From the tepid, still waters and steamy beaches of the Texas Gulf Coast to the computerized, air-conditioned seductions of places like Moody Gardens and the Rainforest Café, Galveston offers a wide array of opportunities for observation of the frequently ironic interplay of human and natural history. Killingsworth’s affectionate, wry prose and Winningham’s distinctive, surprising images offer a unique tribute to Galveston’s past, present, and future: a barrier island that once hosted native peoples, shipwrecked Spaniards, and buccaneers; a birding hotspot that draws nature watchers from all over the world to its estuarine and bay habitats; a hurricane-buffeted city built for tourism, with a storied—sometimes shady—nightlife, a restored historic downtown district, and a trucked-in beach.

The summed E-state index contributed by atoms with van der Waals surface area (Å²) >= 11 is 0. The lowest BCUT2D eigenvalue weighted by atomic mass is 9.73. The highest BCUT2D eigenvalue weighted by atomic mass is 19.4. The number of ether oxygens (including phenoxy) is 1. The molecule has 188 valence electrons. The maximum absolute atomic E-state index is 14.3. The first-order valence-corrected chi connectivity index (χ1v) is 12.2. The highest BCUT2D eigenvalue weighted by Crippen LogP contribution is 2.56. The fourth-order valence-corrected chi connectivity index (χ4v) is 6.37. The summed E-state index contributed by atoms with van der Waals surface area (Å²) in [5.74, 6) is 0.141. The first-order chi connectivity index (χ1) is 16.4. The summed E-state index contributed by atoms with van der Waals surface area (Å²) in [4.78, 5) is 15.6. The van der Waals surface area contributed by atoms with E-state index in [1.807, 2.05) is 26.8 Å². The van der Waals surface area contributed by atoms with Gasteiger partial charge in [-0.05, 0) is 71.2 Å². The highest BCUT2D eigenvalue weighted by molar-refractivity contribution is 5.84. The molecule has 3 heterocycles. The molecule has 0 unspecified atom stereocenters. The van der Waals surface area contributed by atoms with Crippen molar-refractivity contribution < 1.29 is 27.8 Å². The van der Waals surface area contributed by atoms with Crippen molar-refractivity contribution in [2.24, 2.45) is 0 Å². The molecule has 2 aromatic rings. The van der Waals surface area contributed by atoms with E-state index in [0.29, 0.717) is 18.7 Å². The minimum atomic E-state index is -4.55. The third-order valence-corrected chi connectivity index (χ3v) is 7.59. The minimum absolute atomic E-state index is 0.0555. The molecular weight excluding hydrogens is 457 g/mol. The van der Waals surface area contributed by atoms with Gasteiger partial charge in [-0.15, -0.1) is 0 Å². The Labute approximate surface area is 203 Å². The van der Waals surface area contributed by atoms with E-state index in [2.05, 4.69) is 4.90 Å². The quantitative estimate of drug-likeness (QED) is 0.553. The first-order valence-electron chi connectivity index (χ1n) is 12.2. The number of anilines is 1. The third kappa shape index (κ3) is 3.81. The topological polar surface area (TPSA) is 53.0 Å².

Going Back to Galveston is a deeply personal meditation on why and how people relate to the places they love. With Killingsworth and Winningham as your guides, explore the multisensory realities: bays and beaches, birding and fishing; grand hotels and Victorian mansions alongside tumbledown docks and sleazy bars; glitzy, modern palaces of recreation and posh eateries competing with fast-food joints and vendors of tourist trinkets. Going Back to Galveston is an excursion you can carry in your hand—one you’ll want to take again and again.
About the Author
Published by Texas A&M University Press